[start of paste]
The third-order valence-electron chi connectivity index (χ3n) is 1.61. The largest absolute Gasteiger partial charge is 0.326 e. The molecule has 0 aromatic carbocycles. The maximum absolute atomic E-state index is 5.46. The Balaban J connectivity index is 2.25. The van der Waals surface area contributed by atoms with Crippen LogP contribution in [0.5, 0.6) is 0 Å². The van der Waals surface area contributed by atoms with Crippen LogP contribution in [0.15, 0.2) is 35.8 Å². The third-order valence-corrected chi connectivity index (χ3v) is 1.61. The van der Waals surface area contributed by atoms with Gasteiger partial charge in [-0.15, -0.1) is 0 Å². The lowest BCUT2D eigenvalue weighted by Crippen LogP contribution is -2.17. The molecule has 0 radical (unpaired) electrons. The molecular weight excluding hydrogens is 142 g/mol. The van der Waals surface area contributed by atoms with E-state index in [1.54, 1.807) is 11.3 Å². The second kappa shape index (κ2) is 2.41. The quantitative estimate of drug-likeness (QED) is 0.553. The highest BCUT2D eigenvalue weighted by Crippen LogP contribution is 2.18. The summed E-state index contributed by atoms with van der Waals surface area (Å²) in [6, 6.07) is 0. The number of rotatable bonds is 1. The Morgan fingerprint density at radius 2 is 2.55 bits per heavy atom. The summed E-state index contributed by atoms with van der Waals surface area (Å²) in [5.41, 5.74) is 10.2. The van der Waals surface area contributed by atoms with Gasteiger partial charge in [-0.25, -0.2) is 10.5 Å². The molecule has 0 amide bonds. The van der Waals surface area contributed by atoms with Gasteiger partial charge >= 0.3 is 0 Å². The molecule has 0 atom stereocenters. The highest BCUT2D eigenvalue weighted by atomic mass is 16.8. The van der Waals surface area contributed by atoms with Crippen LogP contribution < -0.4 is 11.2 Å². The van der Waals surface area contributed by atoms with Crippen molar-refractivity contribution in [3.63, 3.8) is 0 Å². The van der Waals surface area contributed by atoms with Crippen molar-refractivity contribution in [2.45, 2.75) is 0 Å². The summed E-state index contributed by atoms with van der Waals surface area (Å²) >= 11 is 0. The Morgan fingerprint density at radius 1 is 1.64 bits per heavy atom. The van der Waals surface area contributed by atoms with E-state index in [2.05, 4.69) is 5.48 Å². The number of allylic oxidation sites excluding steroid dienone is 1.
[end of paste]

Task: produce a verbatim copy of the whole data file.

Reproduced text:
The third-order valence-electron chi connectivity index (χ3n) is 1.61. The largest absolute Gasteiger partial charge is 0.326 e. The molecule has 0 aromatic carbocycles. The maximum absolute atomic E-state index is 5.46. The Balaban J connectivity index is 2.25. The van der Waals surface area contributed by atoms with Crippen LogP contribution in [0.5, 0.6) is 0 Å². The van der Waals surface area contributed by atoms with Crippen LogP contribution in [0.15, 0.2) is 35.8 Å². The third-order valence-corrected chi connectivity index (χ3v) is 1.61. The van der Waals surface area contributed by atoms with Gasteiger partial charge in [-0.15, -0.1) is 0 Å². The lowest BCUT2D eigenvalue weighted by Crippen LogP contribution is -2.17. The molecule has 0 radical (unpaired) electrons. The molecular weight excluding hydrogens is 142 g/mol. The van der Waals surface area contributed by atoms with E-state index in [1.54, 1.807) is 11.3 Å². The second kappa shape index (κ2) is 2.41. The quantitative estimate of drug-likeness (QED) is 0.553. The highest BCUT2D eigenvalue weighted by Crippen LogP contribution is 2.18. The summed E-state index contributed by atoms with van der Waals surface area (Å²) in [6, 6.07) is 0. The number of rotatable bonds is 1. The Morgan fingerprint density at radius 2 is 2.55 bits per heavy atom. The summed E-state index contributed by atoms with van der Waals surface area (Å²) in [5.41, 5.74) is 10.2. The van der Waals surface area contributed by atoms with Gasteiger partial charge in [-0.25, -0.2) is 10.5 Å². The molecule has 0 amide bonds. The van der Waals surface area contributed by atoms with Gasteiger partial charge >= 0.3 is 0 Å². The molecule has 0 atom stereocenters. The highest BCUT2D eigenvalue weighted by atomic mass is 16.8. The van der Waals surface area contributed by atoms with Crippen LogP contribution < -0.4 is 11.2 Å². The van der Waals surface area contributed by atoms with Crippen molar-refractivity contribution in [3.63, 3.8) is 0 Å². The van der Waals surface area contributed by atoms with Crippen molar-refractivity contribution in [2.45, 2.75) is 0 Å². The summed E-state index contributed by atoms with van der Waals surface area (Å²) >= 11 is 0. The Morgan fingerprint density at radius 1 is 1.64 bits per heavy atom. The van der Waals surface area contributed by atoms with E-state index in [2.05, 4.69) is 5.48 Å². The number of allylic oxidation sites excluding steroid dienone is 1.